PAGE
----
Billy G. Hasty Jr. named First Citizen of Cherokee County

Twenty five years after his father and namesake was named First Citizen of Cherokee County, that honor was bestowed upon Billy G. Hasty Jr.

Hasty, a Canton native and longtime attorney, was presented the honor Thursday at the Cherokee County Chamber of Commerce’s annual meeting held at the Northside Hospital Cherokee Conference Center, 1130 Bluffs Parkway, Canton.

In tearful remarks after the presentation, Hasty portrayed himself as mostly a bystander as some of Cherokee County’s most prominent names led the growth of the community over the years.

“I was just around and I’m grateful,” Hasty said. “Thank you.”

Others, however, credited Hasty with having an enormous positive impact on Cherokee County, including milestones such as leading the effort to build a new hospital, working to see then-Reinhardt College become a university in 2010 and rallying the effort to launch the successful football program at the university in 2011.

“(Hasty) has dreamed big dreams for Cherokee County and made them come true,” said Reinhardt President Kina Mallard. She credited Hasty’s leadership in the institution’s growth into university status and starting the football program. She also said he led the effort to establish a nursing program, which saw its first graduates late last year.

“If I could use one word to describe him, it would be ‘visionary,’” said Northside Hospital Cherokee CEO Billy Hayes.

Hasty, a member of the Cherokee Hospital Authority since 1975 and its longtime chairman, had long led the effort to build the new hospital, which opened in 2017.

The Great Recession put an obstacle in the way of construction, when the state pulled money to build what is now Northside Hospital Cherokee Boulevard, which was necessary to begin construction at the hospital site.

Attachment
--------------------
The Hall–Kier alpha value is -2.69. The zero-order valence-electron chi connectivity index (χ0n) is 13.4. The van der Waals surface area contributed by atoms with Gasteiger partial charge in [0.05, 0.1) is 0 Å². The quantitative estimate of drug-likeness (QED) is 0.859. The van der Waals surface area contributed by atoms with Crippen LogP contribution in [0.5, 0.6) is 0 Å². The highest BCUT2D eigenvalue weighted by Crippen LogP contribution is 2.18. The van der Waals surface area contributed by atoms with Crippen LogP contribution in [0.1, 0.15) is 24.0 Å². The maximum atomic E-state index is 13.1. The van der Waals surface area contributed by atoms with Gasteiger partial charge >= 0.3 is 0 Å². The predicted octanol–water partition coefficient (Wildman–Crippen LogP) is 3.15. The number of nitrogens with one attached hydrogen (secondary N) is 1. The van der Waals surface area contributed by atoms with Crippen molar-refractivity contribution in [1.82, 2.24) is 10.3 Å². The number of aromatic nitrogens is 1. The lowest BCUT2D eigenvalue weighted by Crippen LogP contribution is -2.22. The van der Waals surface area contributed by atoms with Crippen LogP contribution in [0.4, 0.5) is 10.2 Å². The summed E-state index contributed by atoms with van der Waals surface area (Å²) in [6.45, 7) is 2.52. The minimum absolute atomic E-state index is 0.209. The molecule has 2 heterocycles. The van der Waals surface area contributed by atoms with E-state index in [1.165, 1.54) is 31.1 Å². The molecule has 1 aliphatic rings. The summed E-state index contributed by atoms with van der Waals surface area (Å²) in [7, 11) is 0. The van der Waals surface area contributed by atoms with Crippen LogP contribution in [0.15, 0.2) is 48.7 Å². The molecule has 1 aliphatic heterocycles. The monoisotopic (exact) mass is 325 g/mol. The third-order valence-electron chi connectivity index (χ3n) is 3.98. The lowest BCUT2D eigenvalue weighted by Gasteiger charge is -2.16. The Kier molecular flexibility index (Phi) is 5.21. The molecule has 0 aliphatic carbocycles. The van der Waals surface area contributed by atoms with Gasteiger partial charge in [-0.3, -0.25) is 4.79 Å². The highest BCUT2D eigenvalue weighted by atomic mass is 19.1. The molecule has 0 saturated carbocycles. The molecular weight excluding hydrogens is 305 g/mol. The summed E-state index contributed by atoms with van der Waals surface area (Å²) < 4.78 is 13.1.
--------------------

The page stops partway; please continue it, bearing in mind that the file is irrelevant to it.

It was Hasty’s advocacy with state officials that got the money reinstated and kept the project on track, Hayes said.

Hasty’s community involvement has been wide, deep and covers more than 40 years of work. He was the first chairman of the Cherokee County Education Foundation. He has been involved in both state and local historical societies and served as president of the Riverview Cemetery Association. A U.S. Army veteran of the Vietnam war, Hasty was credited with helping Cherokee County become home to the Georgia National Cemetery. Former Gov. Nathan Deal, who was the meeting’s keynote speaker, appointed Hasty to the state Board of Regents in 2015.

Chamber President and CEO Pam Carnes said she met Hasty when she first moved to Cherokee County nearly 30 years ago. She said Hasty brings several phrases to mind when she thinks of him, including “caring spirit,” “dedicated community leader,” and “generous with his time and talents.”

The title of First Citizen of Cherokee County is bestowed upon a resident who has lived in the county for at least five years and has shown significant meritorious service to the community. A panel of out-of-town judges reviews the accomplishments of each applicant then the winner is chosen based upon merit. Hasty recipient joins a list of 44 previous honorees including former Canton doctor Grady Coker, who was the first recipient in 1971, as well as Raymond Rollins who was selected in 2019.

Cherokee Tribune
Gary Tanner